With all the drama currently surrounding the Royal Commission, banks, financial institutions and advisers are heavily in the spotlight.
Whether you have an adviser, or you want to start looking, what are a couple of questions you should ask before you get started? Remember, you’re looking for the best person to fit your needs.
1 What is your background? What formal qualifications do you hold?
In dealing with any professional, it is important to have an understanding of their professional background and qualifications. Doctors and Lawyers usually have their certificates proudly displayed on the wall. But how can you be sure?
All financial advisers in Australia must meet minimum educational requirements and these standards are constantly being raised, soon to a degree level minimum as the Industry works toward becoming a Profession. That said, there’s already many professionals working in the financial advice space.
And, the more qualified and experienced your adviser is, the better for you. Your Adviser should also show a commitment to continual ongoing education. When looking at an adviser’s qualifications, consider their formal education and their life and business experience:
- What degrees, diplomas or post-graduate qualifications do they have? Do they hold a basic diploma or a Masters Degree?
- Do they have professional designations that have been earned or paid for?
- What specialist accreditations do they hold? e.g. life risk specialist, SMSF specialist, estate-planning or aged-care specialist etc.
- What is their experience as a financial adviser? How many years have they been advising or in the financial services space? And how long do they plan on continuing to give advice?
- Are they a member of any industry associations or professional bodies that adhere to a code of ethics, such as the Association of Financial Advisers or the Financial Planning Association?
If you think someone might be fudging the certificate on the wall, you can always check an adviser’s qualifications through the financial advisers register on the ASIC MoneySmart Website.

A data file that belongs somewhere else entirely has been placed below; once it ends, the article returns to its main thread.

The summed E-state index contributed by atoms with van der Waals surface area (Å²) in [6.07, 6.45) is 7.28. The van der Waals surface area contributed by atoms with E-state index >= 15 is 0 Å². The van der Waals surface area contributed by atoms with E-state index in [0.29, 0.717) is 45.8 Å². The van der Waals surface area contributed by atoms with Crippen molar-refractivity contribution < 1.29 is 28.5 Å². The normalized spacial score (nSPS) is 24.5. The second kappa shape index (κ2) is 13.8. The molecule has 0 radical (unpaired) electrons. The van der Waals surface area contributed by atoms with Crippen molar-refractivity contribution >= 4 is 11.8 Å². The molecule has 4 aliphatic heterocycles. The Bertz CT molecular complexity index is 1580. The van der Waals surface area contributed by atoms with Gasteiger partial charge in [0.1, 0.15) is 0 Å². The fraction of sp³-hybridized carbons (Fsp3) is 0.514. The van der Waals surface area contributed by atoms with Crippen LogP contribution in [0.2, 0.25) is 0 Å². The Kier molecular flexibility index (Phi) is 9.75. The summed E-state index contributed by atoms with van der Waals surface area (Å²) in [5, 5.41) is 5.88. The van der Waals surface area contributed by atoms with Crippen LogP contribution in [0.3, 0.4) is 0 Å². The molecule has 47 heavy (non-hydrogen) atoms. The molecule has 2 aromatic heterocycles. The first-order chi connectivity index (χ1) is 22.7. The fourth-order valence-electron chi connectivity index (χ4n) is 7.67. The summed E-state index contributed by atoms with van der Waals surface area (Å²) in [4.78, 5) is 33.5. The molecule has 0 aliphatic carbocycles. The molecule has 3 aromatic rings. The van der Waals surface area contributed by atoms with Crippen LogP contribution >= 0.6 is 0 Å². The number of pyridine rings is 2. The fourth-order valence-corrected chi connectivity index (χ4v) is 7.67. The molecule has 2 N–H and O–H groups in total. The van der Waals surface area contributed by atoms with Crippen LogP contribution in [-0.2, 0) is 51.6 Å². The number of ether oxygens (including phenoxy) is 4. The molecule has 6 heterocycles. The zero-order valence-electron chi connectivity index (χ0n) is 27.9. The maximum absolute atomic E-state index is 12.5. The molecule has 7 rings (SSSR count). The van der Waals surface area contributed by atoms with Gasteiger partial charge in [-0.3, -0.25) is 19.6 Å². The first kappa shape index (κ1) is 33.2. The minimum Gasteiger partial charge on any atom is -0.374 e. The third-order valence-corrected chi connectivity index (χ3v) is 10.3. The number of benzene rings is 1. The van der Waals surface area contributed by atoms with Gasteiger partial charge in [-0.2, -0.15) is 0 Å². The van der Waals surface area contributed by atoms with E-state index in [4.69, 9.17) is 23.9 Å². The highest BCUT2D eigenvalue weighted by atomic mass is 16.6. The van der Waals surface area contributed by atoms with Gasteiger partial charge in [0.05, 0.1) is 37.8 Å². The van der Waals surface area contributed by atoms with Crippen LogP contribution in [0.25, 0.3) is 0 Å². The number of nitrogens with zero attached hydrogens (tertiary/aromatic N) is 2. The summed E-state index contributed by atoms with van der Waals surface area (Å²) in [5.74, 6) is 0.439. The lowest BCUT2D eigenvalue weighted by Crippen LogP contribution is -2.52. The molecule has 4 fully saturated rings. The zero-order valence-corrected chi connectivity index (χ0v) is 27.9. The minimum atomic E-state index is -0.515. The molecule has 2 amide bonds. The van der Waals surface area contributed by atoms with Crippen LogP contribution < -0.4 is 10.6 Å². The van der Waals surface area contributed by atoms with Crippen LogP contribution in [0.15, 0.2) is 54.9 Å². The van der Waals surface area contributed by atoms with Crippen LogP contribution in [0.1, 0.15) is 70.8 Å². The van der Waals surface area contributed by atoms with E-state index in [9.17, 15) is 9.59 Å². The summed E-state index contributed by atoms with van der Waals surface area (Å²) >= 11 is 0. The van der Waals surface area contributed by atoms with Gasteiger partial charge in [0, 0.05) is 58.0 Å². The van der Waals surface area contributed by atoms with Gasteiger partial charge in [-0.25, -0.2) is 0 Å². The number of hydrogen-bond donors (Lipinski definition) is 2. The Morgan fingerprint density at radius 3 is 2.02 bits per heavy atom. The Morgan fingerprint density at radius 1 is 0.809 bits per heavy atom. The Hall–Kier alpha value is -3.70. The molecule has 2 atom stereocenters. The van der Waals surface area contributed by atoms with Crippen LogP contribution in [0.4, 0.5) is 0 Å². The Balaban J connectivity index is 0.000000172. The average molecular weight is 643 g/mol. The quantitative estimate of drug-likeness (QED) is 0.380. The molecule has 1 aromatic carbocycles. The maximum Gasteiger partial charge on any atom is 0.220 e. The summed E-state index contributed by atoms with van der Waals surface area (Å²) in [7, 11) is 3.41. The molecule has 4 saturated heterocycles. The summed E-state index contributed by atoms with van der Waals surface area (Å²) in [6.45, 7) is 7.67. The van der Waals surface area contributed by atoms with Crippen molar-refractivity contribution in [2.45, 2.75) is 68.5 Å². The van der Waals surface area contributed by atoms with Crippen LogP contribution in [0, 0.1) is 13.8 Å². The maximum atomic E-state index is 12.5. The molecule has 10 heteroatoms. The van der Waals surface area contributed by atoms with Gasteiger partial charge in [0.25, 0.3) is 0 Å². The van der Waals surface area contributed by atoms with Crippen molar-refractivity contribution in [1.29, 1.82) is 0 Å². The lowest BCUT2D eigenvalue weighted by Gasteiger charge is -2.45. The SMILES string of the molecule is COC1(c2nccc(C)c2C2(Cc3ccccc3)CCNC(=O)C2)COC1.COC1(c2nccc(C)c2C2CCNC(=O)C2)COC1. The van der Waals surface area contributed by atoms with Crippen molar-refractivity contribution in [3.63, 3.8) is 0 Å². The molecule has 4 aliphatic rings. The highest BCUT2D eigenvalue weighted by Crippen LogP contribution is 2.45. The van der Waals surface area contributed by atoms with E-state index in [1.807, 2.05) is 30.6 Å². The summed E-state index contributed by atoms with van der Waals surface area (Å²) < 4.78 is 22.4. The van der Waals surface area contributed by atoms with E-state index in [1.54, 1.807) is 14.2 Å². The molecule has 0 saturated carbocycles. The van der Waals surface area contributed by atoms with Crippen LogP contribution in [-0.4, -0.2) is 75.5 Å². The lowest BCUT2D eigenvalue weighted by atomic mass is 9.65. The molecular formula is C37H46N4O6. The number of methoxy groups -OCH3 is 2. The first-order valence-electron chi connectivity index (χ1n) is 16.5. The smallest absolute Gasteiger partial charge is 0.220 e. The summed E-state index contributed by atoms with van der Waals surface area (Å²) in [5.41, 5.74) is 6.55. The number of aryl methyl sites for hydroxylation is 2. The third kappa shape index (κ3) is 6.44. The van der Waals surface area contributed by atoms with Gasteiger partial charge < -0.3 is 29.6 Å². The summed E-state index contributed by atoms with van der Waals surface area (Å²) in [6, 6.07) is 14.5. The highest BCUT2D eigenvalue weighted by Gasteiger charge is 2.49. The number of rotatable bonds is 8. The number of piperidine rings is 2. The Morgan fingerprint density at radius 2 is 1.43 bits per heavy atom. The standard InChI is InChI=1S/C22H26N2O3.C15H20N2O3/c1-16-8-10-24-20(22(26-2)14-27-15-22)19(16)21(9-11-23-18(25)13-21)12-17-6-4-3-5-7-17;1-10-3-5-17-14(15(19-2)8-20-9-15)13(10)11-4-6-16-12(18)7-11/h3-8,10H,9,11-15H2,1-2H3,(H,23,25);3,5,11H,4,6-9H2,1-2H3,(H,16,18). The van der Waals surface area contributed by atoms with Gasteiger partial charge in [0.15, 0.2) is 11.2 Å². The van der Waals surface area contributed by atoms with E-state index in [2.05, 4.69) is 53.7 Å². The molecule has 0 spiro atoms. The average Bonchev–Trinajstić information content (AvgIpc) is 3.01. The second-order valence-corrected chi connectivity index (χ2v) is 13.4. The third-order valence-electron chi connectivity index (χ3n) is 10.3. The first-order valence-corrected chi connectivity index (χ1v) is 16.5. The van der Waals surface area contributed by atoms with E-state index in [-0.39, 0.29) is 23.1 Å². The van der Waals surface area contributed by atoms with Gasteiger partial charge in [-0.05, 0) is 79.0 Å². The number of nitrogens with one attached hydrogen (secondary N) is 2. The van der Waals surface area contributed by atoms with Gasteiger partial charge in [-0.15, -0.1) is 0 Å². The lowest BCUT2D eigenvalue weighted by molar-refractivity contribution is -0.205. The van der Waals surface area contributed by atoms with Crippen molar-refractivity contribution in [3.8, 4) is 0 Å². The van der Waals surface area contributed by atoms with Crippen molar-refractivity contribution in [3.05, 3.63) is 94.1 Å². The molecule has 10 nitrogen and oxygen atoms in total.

2 What is the scope of your advice? What can you advise me on?
In a similar way to lawyers or medical professionals, not all financial advisers provide the same services. Some offer holistic advice, covering everything, others offer advice in limited areas such as insurance or superannuation. It is important to ask a potential adviser if they are capable of providing all of the services you require. It’s no surprise that an adviser that suits one individual may not suit another. These areas should all be explained on the Adviser Profile that accompanies their Financial Services Guide.
Some advisers may not have the experience or qualifications to advise on a particular specialist areas that you require, such as self-managed superannuation funds, direct shares or gearing and margin loans.
Have a think about your long-term needs and objectives and make sure the adviser you choose can meet them all.
This is a person you will be trusting to shape your financial future and have a long-term relationship with. Also ask your adviser what actions they will take to implement, update and maintain any plan you devise together. How often will you meet with your adviser? Do you have access to a team of experts or just the adviser? If your adviser is on leave or uncontactable, who can they turn to?
These are just a couple of questions at the start of any conversation you can have. And the beauty of the internet means that you can even do some snooping before you meet to qualify your potential adviser before you arrive.
There’s lots more to cover, like fees and charges, whether the adviser is ‘aligned’ or ‘non-aligned’ with a large institution or how long they’d like to keep practicing for… But, you might just get a feel of whether or not they’re the one for you from these couple of questions.